Foodservice Operation of the Month

Making 'local' a cornerstone of the cafeteria

Here's how Whitesboro Independent School District, FSD's July Foodservice Operation of the Month, builds student engagement as well as community catering sales.
healthy breakfast
Photo courtesy of Whitesboro ISD

Local produce is typically defined as sourced within 250 miles. At Whitesboro Independent School District in Texas, however, it’s more like 250 steps max.

The foodservice staff at Whitesboro’s four-school district works hard to make the cafeteria a fun and exciting place—and that includes its “tower gardens,” hydroponic systems with glowing lights that draw kids in to watch their future meals grow in real time. 

“They’ve been sitting in class for hours, so we want the cafeteria to be a place not just where they get real nourishment but a place they’re excited to come to,” says Child Nutrition Director Alicia Tracy. “When we get them in, we get them eating good food.”

Making dining an event

It’s always a party at Whitesboro’s four cafeterias: Music over the speakers. Watermelons cut into fruit boats and cornucopias. A celebration of National Chocolate Day. A contest for students’ best taco sauce, with samples served by principals. Themed lunches like “movie night” with Harry Potter burgers, Trolls tots, Ratatouille veggie dippers and Olaf ices. A produce of the month program featuring watermelon radish or purple cauliflower.

And, of course, produce from those tower gardens. They were an instant hit when Tracy and her team added them to the cafeterias three years ago as part of their farm-to-school program. They now supply lettuces, herbs, tomatoes, squash and more, routinely fulfilling 100% of the needs for a full day’s serve of salads or burger fixings.

“A tower garden is most definitely a conversation starter,” Tracy says. “It looks a little alien with the lights, and the kids absolutely love running over to check out what’s going on. They’re a lot more apt to eat when they’re involved in the process, so we also have the home ec and cooking classes help with the planting, pollination and watering.”

tower garden

Photo courtesy of Whitesboro ISD

These gardens also help Whitesboro meet its soft goal of serving 25% local produce, which fell to 10% in the last year because of COVID.

But even as the pandemic hurt the supply chain and many other aspects of foodservice, the crisis gave Whitesboro a major boost in one area: Catering sales are up an impressive 50%.

Catering to the community

Led by Sheila Johnston, the team’s catering program offers a lengthy menu for events serving 4 to 500 people. And Johnston’s open to creating whatever a customer desires for events like sports games, school banquets, proms and even weddings.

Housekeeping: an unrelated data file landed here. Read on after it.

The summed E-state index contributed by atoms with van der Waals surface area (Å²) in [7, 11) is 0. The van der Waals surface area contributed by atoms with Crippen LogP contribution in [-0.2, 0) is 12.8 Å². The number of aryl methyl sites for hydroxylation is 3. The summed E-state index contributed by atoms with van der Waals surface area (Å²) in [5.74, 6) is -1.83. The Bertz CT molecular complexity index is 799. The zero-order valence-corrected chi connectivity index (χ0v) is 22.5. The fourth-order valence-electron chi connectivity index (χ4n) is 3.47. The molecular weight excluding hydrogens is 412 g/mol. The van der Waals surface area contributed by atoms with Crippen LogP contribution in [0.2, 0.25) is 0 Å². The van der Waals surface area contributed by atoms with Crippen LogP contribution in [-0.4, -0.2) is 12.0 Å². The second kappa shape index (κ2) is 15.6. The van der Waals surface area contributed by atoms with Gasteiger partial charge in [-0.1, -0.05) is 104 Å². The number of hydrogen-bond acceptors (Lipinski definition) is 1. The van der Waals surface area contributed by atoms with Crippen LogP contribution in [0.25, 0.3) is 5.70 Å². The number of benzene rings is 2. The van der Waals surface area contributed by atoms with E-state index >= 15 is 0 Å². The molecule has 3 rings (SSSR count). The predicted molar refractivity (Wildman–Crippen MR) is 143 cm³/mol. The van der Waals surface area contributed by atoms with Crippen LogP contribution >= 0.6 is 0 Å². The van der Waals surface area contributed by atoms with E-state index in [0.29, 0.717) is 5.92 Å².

The team jumped on COVID-era opportunities like classroom catering—whipping up birthday treats since students could no longer bring in cupcakes—and providing food for end-of-year parties. A local daycare orders lunch twice a month, and the Chamber of Commerce is a frequent customer as well.

“We’re a small town, so word of mouth from the Chamber and our other customers really helps,” Johnston says. “If it’s not on our list, we are still open to the customer’s ideas. If it’s possible for us to make something, we will do it.”

That includes options like the street tacos the team made for a University Interscholastic League event. As visiting teachers chowed down on chicken tinga, beef barbacoa, pork carnitas and more, they asked Whitesboro teachers which restaurant the order came from —and were floored when the answer was in-house.

“Everybody, including our board, has been so supportive, ordering from us for these events and their board dinners,” Johnston says. “We know they have options, and they choose to order from us.”

That humble attitude keeps Whitesboro ISD’s foodservice team striving to delight their customers, whether it’s catering in the community or serving the students in their building.

The efforts are paying off, as the district has 90% diner participation at three out of its four schools. (Two of the district’s schools also take part in the Community Eligibility Provision, or CEP.) 

And Tracy is always thinking about what’s coming up next. “Child nutrition can get a bad rap, but we’re trying to change that,” she says. “And you do that by creating fun, one day at a time.”

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